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Humidifiers are installed all the time nowadays. First our houses was regulated some 15 years ago to use expensive ventilation systems to save energy. The study i posted (Finnish language) showed that we haven't saved energy, because when humidity drops we want to turn up the temperature. Increase in astma and other health problems is a side effect. The study shows that in our modern houses humidity can go almost to 0%, 10 % is quite common in Jan - feb. In my workshop I have some control (basement), it is 28 % now.

Nowadays we are installing humidifiers for healthy reasons. The next would be to go back 100 years and make houses that works in our climate, like they use to. Helsinki is 500 km south from where I live

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Humidifiers are installed all the time nowadays. First our houses was regulated some 15 years ago to use expensive ventilation systems to save energy.

That's probably what we call an "energy recovery ventilator". They recover some of the heat from the exhaust air, but none of the moisture. If the air exchange rate is high enough, it might be pretty hard to keep the moisture level up.

 

Off the top of my head, I think the minimum for newly constructed commercial occupied buildings here (like a school or office) is around three air exchanges per hour. What is it for homes over there?

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One time per two hours, it is almost impossible to keep the humidity level up. Add to that floor heating and 30 cm thick isolated walls, with plastic film all around, as the first layer from the inside.

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For those who don't know what we're talking about:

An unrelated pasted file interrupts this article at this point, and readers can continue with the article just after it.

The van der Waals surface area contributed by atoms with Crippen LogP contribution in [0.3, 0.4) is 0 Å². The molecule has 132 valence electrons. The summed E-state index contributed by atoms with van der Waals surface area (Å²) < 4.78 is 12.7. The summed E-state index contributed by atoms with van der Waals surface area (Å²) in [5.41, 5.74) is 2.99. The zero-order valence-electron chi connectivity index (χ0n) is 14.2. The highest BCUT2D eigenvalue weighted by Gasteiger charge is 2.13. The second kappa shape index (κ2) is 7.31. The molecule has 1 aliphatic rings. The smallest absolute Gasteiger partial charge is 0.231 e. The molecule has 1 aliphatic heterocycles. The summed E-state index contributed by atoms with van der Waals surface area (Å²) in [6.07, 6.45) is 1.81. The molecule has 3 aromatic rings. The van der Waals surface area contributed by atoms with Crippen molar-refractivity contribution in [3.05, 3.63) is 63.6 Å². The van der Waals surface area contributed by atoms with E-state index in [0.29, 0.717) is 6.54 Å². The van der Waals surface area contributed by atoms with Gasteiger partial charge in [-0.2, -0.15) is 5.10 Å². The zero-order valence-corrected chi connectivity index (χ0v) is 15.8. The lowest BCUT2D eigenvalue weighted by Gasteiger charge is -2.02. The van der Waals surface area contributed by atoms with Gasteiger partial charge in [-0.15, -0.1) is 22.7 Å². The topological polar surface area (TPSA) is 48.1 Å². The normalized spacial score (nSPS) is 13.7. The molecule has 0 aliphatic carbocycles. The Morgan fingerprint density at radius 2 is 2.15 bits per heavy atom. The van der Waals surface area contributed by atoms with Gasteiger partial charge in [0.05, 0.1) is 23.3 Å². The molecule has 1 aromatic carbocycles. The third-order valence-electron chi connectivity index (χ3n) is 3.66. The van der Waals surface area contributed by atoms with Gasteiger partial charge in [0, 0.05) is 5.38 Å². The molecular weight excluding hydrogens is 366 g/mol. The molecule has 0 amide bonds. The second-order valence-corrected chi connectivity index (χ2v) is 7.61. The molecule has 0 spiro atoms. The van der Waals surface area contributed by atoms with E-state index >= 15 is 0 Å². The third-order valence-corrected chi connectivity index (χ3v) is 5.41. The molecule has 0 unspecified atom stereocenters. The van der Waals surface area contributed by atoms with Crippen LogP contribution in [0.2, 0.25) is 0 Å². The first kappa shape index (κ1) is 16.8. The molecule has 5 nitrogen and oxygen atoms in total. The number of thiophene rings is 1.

As they started making homes tighter and tighter for energy efficiency, a new problem developed. Indoor air pollution (including carbon dioxide, off-gassing from building materials etc. And sometimes interior moisture levels could get too high. So they started requiring that certain amounts of stale air be exhausted, with air brought in from the outside to replace it. In a cold climate, this cold air needs to be heated to the inside temperature, which requires more energy. So in some ways, they just went in a big circle.

 

Air exchange rate: This is based on the amount of outside air that would need to be brought in to replace all the air in the house. So if a house is 2000 square feet, and has 8 foot ceilings, achieving an air exchange rate of 1 per hour would require that you exhaust 16 thousand cubic feet of air per hour, and bring in and heat the same amount from the outside. Probably a little healthier, but pretty horrible from an energy conservation standpoint. And like Peter says, it's a pretty ambitious job to humidify 8000 cubic feet of air per hour (his rate is 1 exchange per two hours) when this outside air winds up around 5 percent humidity after it's heated to inside temperature.

 

However, my air exchange rate is about the same, and my shop still never goes below 40%. :)

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...aquariums also work well...not controlled...but they definitely provide humidity...and they look nice...(well, if you look after them that is)...

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That's the solution!  And think of the manly quality that invasive 'eau du locker room' fragrance would give the instruments!

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I usually need to do a couple of post adjustments as winter sets in. Like the OP I can't stand the sound. I also freak out when the RH dips below 40.

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Why didn't I think of that? Or I could just run a long hose between my house and the sauna. Might even be able to yodel through it. :lol:

Nah, workbench next to your Olympic sized indoor pool should be fine. And friends don't let friends yodel.

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The "hot pants" you posted are not leather, they're fake costume hot pants. But they're probably better suited to the sauna and pool.